A significant source of Reagan's support came from the newly identified religious right and the Moral Majority, a political-action group founded by the Rev. Jerry Falwell. AIDS became the tool, and gay men the target, for the politics of fear, hate and discrimination. Falwell said "AIDS is the wrath of God upon homosexuals." Reagan's communications director Pat Buchanan argued that AIDS is "nature's revenge on gay men." Reagan's AIDS Legacy by Allen White
And this attitude can now become entrenched into the American psyche. That somehow there are some people who deserve more and some people who deserve nothing and we have no impetus to change that basic truth. It is social Darwinism on its most cruel level. Mind you, it was not as though, Reagan and the administrations that followed were actually saving money. Quite the opposite is true, while Reagan was boasting of the need to cut spending on social spending , over the course of his two terms in office, between 1981 and 1989, Reagan cut taxes, slashed government programs and ran up huge deficits with a 35 per cent increase in military spending.
Katrina. If one wishes any further evidence on how far America has slipped from its highest values as a nation, if only in terms of what we wish to believe about our system, then one needs only to look at the events surrounding Katrina. How much clearer could those images be? The poor, the elderly and ill, the children and the underclass all were herded into a stadium and, all but abandoned by police and emergency services and simply left to fend for themselves against flooding and storms while the national government dithered and looked the other way. This was the ultimate legacy from the Reagan era, and the question remains, what have we really learned? Anything?
It calls to mind A.J.Toynbee’s “A Study of History”, admittedly heavy reading indeed, but many of his ideas arise from viewing history with a telescope as opposed to a microscope. He took a survey of the 26 civilizations and analyzed the causes of their rise from a primitive collection of tribes or proto-nations to a great and influential dominating civilization. Toynbee, in the second half of the work, broke down the causes for the civilization to crumble.
There are so many fascinating concepts that I am sure I could never do justice to them all but I can try to summary. An empire/civilization begins its decline much earlier than presumed and often its golden age is in reality its Indian summer. The rise of Militarism within a civilization is usually the signs of its own decay. ( the suicidal rise of Militarism is how he depicted it) When the creative minority, its artists and promoters of the Arts, turn away from the long established cultural values of the empire, then the collapse is usually not far behind. When a lingua franca is established then the civilization has peaked and when that universal language begins to dissolve then for obvious reasons, the civilization it begins to weaken. The causes of the decline are usually a result of its own inherent hypocrisies. Finally, there is the three and half beat rule, that is, in civilizations, there are a series of challenges and how its citizens and leaders respond to those challenges, either effectively or ineffectively, determines the viability of the empire. By the time the third unanswered challenge occurs the civilization has fallen.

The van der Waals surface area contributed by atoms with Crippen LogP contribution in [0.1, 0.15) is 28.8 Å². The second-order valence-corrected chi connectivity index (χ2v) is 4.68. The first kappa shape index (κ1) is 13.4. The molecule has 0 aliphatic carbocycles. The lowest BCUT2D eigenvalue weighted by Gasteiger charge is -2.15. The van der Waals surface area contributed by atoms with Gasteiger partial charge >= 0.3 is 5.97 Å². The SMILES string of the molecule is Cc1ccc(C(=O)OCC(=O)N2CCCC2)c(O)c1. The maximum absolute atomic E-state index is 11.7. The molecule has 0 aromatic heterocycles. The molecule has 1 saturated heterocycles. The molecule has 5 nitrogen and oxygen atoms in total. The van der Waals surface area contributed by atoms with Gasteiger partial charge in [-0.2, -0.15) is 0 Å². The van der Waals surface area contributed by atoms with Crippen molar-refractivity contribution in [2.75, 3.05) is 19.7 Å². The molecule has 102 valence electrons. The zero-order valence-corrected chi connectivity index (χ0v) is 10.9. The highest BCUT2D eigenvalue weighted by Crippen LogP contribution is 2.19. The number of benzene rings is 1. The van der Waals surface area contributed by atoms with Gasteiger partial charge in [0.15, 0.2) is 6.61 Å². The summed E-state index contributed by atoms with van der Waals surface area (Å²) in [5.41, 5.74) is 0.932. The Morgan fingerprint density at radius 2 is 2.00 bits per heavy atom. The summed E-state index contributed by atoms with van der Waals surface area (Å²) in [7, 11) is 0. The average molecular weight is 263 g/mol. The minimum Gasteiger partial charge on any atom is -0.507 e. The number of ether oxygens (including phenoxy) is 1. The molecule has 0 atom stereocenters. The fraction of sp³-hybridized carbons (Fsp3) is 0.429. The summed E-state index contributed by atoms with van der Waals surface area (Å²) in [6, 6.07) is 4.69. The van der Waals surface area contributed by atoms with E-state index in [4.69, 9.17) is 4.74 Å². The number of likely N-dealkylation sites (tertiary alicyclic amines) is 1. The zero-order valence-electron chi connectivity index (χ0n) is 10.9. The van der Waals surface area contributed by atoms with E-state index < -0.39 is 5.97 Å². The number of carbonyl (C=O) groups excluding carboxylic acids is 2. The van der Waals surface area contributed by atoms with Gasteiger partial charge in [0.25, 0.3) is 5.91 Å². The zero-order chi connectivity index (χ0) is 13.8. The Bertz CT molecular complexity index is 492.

And all of Toynbee’s signs are with us if we wish to examine ourselves without fear. The three beats: Would that be the AIDS epidemic, 9/11 and Katrina? The inherent hypocrisy of spreading freedom and American values by imposing U.S sponsored dictatorships upon the people we wish to liberate, or worse, by American military might directly? The hypocrisy of professing to believe in a fair and just legal system and yet denying even the most basic and long established right to a fair trial and habeas corpus, as well as the right to confront your accuser in a court of law? Can there be one law for Americans and another law for the rest of humanity? If so, then our right to establish free and just systems around the world is in serious doubt. It seems to be only a cover for the right to impose our will on other countries in order to loot them of the resources we feel we deserve as our divine right. If not, then we must take time for serious reflection and reevaluation of our supposed mission. Surely, we are not so arrogant to think we cannot live in a world that is both good for Americans and good for the other nations we share this planet with.
In his book, Bacevich is very careful to state that this is not a problem with one party or the other and it is not a problem of a single decade. This has been a metastasizing cancer for the last 30 years, perhaps longer. Like a cancer, it does not spread in a completely random fashion. Some parts of the body are more vulnerable than others, but eventually the life of the patient is threatened.
There is an immense and systematic failure going on in the last superpower and this can only be solved through pragmatism, honesty and the sacrifice of presumed entitlements.